Will the Coming Kenyan Chief Justice Decolonise the Judiciary?

Published on 16th March 2021

When reformer Chief Justice Ndugu Willy M. Mutunga (PhD) took the reins of Kenya’s Judiciary, as its first president, he ushered in many reforms. His was radical changes saw some time-honoured colonial carryovers being demolished. For example, white periwigs were abolished and replaced with the Kenyan dress code. 

When Mutunga left office, wigs and robes made a comeback when his successor, David Maraga, came in. After Maraga’s exit, should Kenya expect the decolonisation of the Judiciary by the new CJ or maintaining of the status quo? The new CJ must radically decolonise the Judiciary. Why should an African country import or fabricate wigs for its magistrates and judges without underscoring the fact that altering their faces destroys their identity? This is cultural imperialism.

Before Mutunga became the CJ of Kenya, lawyers with dreadlocks were not allowed to appear before the court. That is because they were viewed as improperly dressed. Thanks to the changes that Mutunga ushered in, lawyers with dreadlocks are now allowed to appear before the court without any worry. Instead of considering one’s meticulosity and profundity in law–––because of coloniality and myopia, the courts dwelt on how a person is dressed as if our dresses help us to argue our cases.

Mutunga in his academic article titled Dressing and Addressing the Kenyan Judiciary: Reflection on the History and Politics of Judicial Attire and Address (2017) notes that “the Supreme Court has continued to wear the green robes, and nobody seems bothered by that these days. The judges have added a green sash with golden embroidery, but they are not particularly happy with the robes” (p.  155).

As it seems, judges were happy with and about colonial dressing code their colonial masters handed down to them. Thus, rebelling against such backward practices, for those who still buy into them, was unacceptable. Thus, when Mutunga left office, the judiciary was sent back to where it used to be before. How can educated people fail to see such obvious things? Every society has its dress code that needs to be respected and upheld especially when conducting the business of its judiciary.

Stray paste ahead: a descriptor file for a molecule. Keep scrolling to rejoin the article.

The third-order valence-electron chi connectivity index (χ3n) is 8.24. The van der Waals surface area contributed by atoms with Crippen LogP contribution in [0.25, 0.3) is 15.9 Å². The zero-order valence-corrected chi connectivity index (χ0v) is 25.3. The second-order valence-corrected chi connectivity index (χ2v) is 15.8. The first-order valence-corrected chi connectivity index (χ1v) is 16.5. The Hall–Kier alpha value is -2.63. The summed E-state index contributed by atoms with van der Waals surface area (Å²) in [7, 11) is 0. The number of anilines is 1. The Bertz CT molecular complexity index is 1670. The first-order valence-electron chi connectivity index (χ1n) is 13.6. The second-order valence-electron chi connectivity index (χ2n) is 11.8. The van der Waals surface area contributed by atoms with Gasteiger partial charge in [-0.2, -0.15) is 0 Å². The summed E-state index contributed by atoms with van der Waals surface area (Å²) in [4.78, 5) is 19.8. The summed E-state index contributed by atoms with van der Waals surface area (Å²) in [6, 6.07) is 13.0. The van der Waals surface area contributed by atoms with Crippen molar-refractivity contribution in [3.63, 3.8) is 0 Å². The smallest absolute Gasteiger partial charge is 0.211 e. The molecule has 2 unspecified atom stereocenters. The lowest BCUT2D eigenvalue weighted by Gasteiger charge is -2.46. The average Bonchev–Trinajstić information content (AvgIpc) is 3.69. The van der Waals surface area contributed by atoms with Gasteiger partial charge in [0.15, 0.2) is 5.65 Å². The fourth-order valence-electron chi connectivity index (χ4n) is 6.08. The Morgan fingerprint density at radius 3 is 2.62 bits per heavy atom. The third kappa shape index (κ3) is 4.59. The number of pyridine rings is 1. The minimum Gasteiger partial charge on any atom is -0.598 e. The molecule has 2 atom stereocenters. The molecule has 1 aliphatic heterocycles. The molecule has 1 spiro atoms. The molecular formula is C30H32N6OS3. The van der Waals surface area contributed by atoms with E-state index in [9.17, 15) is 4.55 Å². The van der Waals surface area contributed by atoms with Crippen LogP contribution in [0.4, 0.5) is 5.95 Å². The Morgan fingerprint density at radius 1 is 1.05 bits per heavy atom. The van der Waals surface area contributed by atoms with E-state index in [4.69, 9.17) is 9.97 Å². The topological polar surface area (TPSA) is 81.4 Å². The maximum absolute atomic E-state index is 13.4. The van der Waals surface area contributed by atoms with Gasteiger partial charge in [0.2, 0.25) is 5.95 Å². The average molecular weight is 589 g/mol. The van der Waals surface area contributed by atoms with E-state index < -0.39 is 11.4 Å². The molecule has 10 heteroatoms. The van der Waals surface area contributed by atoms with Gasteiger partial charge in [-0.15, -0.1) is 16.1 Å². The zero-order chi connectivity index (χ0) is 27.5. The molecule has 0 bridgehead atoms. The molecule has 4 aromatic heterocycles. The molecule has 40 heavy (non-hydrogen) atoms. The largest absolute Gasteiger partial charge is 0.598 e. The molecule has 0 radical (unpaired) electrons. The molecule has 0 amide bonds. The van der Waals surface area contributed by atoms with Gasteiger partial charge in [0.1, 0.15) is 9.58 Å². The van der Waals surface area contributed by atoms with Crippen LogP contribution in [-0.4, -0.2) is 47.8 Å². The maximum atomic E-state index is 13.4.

Without decolonising the judiciary, justice, too, will be colonized hence fail to competently accommodate and serve the interests of the people. Actually, this is one of the reasons why, in many African countries, people have never enjoyed or gotten justice.

Kenyans, just like any other Africans, need a decolonised judiciary system whose practices and standards are grounded in Kenyan morals and mores. Simply put, the Kenyan judiciary and those serving in it need to look like Kenyans but not otherwise. Everything needs to fall in place as far as Kenyan traditions and values are concerned.

In a nutshell, just like other arms of the government in Kenya and other African countries, the Judiciary needs to be decolonised to see to it that it reflects on and resonates with the citizens. Colonial dregs that still haunt our Judiciaries. Kenya’s coming CJ must appreciate the decolonisation of the Judiciary. There must be clear blueprint stipulating decolonisation as one of the things the new CJ has to practically and swiftly accomplish.

By Nkwazi Mhango.

Mhango is a lifetime member of the Writers' Alliance of Newfoundland and Labrador (WANL) and author of over 20 books among which are Africa Reunite or Perish, 'Is It Global War on Terrorism' or Global War over Terra Africana? How Africa Developed Europe and contributed many chapters in scholarly works.

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